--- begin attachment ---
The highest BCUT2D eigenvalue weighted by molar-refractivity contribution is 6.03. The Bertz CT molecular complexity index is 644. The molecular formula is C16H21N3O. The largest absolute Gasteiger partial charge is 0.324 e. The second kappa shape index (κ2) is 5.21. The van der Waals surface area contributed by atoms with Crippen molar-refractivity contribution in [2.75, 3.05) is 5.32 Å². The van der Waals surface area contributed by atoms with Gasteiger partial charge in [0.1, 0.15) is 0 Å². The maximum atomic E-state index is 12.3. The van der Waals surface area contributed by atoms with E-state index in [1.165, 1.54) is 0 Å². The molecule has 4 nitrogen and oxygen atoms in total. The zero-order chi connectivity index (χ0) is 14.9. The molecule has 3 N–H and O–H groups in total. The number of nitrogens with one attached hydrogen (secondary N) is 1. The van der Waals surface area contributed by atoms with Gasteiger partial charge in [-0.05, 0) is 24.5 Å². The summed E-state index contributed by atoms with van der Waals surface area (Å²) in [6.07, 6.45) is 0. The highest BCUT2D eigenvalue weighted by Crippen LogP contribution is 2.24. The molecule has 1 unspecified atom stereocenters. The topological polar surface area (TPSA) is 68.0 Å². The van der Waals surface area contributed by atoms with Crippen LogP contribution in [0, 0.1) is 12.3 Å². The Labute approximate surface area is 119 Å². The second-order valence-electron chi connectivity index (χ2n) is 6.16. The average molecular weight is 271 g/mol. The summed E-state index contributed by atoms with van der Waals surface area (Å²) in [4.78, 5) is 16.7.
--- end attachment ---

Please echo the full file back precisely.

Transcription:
The highest BCUT2D eigenvalue weighted by molar-refractivity contribution is 6.03. The Bertz CT molecular complexity index is 644. The molecular formula is C16H21N3O. The largest absolute Gasteiger partial charge is 0.324 e. The second kappa shape index (κ2) is 5.21. The van der Waals surface area contributed by atoms with Crippen molar-refractivity contribution in [2.75, 3.05) is 5.32 Å². The van der Waals surface area contributed by atoms with Gasteiger partial charge in [0.1, 0.15) is 0 Å². The maximum atomic E-state index is 12.3. The van der Waals surface area contributed by atoms with E-state index in [1.165, 1.54) is 0 Å². The molecule has 4 nitrogen and oxygen atoms in total. The zero-order chi connectivity index (χ0) is 14.9. The molecule has 3 N–H and O–H groups in total. The number of nitrogens with one attached hydrogen (secondary N) is 1. The van der Waals surface area contributed by atoms with Gasteiger partial charge in [-0.05, 0) is 24.5 Å². The summed E-state index contributed by atoms with van der Waals surface area (Å²) in [6.07, 6.45) is 0. The highest BCUT2D eigenvalue weighted by Crippen LogP contribution is 2.24. The molecule has 1 unspecified atom stereocenters. The topological polar surface area (TPSA) is 68.0 Å². The van der Waals surface area contributed by atoms with Crippen LogP contribution in [0, 0.1) is 12.3 Å². The Labute approximate surface area is 119 Å². The second-order valence-electron chi connectivity index (χ2n) is 6.16. The average molecular weight is 271 g/mol. The summed E-state index contributed by atoms with van der Waals surface area (Å²) in [4.78, 5) is 16.7.